E-cigarettes are often portrayed as a healthy alternative or even a way to quit smoking. But how does e-cig use actually differ from tobacco cigarettes? Researchers at VCU set off to find out more using data generated by Spit for Science.
Tory Spindle and Marzena Hiler, graduate students in VCU’s health psychology doctoral program and the Center for the Study of Tobacco Products led by Dr. Thomas Eissenberg, teamed up with COBE researcher Megan Cooke, a doctoral candidate in the Virginia Institute for Psychiatric and Behavioral Genetics and member of the EDGE Lab, to conduct a study on longitudinal tobacco use patterns of VCU undergraduates over the course of one year using the Spit for Science dataset.
The study, published recently in Addictive Behaviors, examined the extent to which the use of electronic cigarettes led participants to later use tobacco cigarettes. The study also explored whether several factors such as anxiety and impulsivity, which are historically predictive of starting/using tobacco cigarettes, functioned similarly with e-cigs.
Results demonstrated that those who began the study having never smoked tobacco cigarettes had a greater chance of later trying cigarettes if they were an e-cig user, suggesting e-cig use served as a catalyst to initiating cigarette smoking.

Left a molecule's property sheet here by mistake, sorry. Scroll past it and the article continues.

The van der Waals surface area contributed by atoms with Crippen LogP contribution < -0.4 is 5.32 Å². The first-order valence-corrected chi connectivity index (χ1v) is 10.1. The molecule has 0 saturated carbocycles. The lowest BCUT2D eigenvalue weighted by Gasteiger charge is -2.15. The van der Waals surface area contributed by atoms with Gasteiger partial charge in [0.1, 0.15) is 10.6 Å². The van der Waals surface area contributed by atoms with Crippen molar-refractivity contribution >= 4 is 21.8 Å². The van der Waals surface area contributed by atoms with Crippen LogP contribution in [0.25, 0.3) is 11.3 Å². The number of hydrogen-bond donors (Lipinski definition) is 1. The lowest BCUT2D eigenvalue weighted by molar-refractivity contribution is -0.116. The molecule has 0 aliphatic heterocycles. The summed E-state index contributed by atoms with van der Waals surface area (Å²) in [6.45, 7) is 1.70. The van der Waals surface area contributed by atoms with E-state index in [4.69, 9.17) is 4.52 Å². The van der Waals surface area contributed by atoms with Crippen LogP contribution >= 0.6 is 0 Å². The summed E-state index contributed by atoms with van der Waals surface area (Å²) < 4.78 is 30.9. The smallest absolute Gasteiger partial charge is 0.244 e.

The study also revealed that the many factors that are typically predictive of the uptake of cigarette smoking such as anxiety, depression and impulsivity were not predictive of the uptake of e-cigs, indicating that individuals may begin using e-cigs through alternative pathways such as increased exposure to advertising.
Finally, males and marijuana users were more likely to initiate e-cig use relative to females and non-marijuana users.
Prior to this study, the phenomenon of e-cigs serving as a starter product to trying tobacco cigarettes had only been seen in middle and high school students.
In light of these findings, the authors suggested that future laws may need to limit young adults’ access to e-cigs, perhaps by increasing the minimum purchasing age for tobacco products to 21 as Hawaii and California have already done.